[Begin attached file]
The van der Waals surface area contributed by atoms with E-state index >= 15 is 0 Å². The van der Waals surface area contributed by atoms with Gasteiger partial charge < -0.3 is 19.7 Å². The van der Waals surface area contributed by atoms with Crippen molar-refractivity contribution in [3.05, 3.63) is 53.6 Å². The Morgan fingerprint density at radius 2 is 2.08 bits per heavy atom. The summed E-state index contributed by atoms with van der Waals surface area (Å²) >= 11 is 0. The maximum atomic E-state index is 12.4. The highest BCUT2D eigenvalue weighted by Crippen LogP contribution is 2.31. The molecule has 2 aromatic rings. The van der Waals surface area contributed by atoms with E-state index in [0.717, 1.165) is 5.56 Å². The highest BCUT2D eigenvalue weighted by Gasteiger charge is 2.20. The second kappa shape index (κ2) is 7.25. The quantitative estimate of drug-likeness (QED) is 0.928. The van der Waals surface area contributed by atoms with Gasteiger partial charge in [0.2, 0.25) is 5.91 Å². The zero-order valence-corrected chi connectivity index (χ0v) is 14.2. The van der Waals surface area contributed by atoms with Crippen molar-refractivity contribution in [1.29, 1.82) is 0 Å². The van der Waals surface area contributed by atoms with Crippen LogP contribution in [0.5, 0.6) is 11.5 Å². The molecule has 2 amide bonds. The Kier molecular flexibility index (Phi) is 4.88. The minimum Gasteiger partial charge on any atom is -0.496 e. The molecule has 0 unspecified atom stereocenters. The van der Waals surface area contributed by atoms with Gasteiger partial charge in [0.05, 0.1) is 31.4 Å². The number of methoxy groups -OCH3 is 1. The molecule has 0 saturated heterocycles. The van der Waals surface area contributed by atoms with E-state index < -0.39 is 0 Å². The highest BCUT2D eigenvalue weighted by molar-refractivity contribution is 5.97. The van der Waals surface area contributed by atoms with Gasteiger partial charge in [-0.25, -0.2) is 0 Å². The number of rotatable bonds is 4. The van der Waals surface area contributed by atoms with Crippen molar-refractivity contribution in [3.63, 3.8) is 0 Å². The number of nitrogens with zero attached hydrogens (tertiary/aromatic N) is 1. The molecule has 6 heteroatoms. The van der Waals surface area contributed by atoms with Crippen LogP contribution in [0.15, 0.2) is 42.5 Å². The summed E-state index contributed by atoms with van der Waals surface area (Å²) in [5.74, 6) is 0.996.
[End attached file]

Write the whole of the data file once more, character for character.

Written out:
The van der Waals surface area contributed by atoms with E-state index >= 15 is 0 Å². The van der Waals surface area contributed by atoms with Gasteiger partial charge < -0.3 is 19.7 Å². The van der Waals surface area contributed by atoms with Crippen molar-refractivity contribution in [3.05, 3.63) is 53.6 Å². The Morgan fingerprint density at radius 2 is 2.08 bits per heavy atom. The summed E-state index contributed by atoms with van der Waals surface area (Å²) >= 11 is 0. The maximum atomic E-state index is 12.4. The highest BCUT2D eigenvalue weighted by Crippen LogP contribution is 2.31. The molecule has 2 aromatic rings. The van der Waals surface area contributed by atoms with E-state index in [0.717, 1.165) is 5.56 Å². The highest BCUT2D eigenvalue weighted by Gasteiger charge is 2.20. The second kappa shape index (κ2) is 7.25. The quantitative estimate of drug-likeness (QED) is 0.928. The van der Waals surface area contributed by atoms with Gasteiger partial charge in [0.2, 0.25) is 5.91 Å². The zero-order valence-corrected chi connectivity index (χ0v) is 14.2. The van der Waals surface area contributed by atoms with Crippen molar-refractivity contribution in [1.29, 1.82) is 0 Å². The van der Waals surface area contributed by atoms with Crippen LogP contribution in [0.5, 0.6) is 11.5 Å². The molecule has 2 amide bonds. The Kier molecular flexibility index (Phi) is 4.88. The minimum Gasteiger partial charge on any atom is -0.496 e. The molecule has 0 unspecified atom stereocenters. The van der Waals surface area contributed by atoms with Gasteiger partial charge in [0.05, 0.1) is 31.4 Å². The number of methoxy groups -OCH3 is 1. The molecule has 0 saturated heterocycles. The van der Waals surface area contributed by atoms with E-state index < -0.39 is 0 Å². The highest BCUT2D eigenvalue weighted by molar-refractivity contribution is 5.97. The van der Waals surface area contributed by atoms with Gasteiger partial charge in [-0.25, -0.2) is 0 Å². The number of rotatable bonds is 4. The van der Waals surface area contributed by atoms with Crippen molar-refractivity contribution in [3.63, 3.8) is 0 Å². The number of nitrogens with zero attached hydrogens (tertiary/aromatic N) is 1. The molecule has 6 heteroatoms. The van der Waals surface area contributed by atoms with Crippen LogP contribution in [0.15, 0.2) is 42.5 Å². The summed E-state index contributed by atoms with van der Waals surface area (Å²) in [5.74, 6) is 0.996.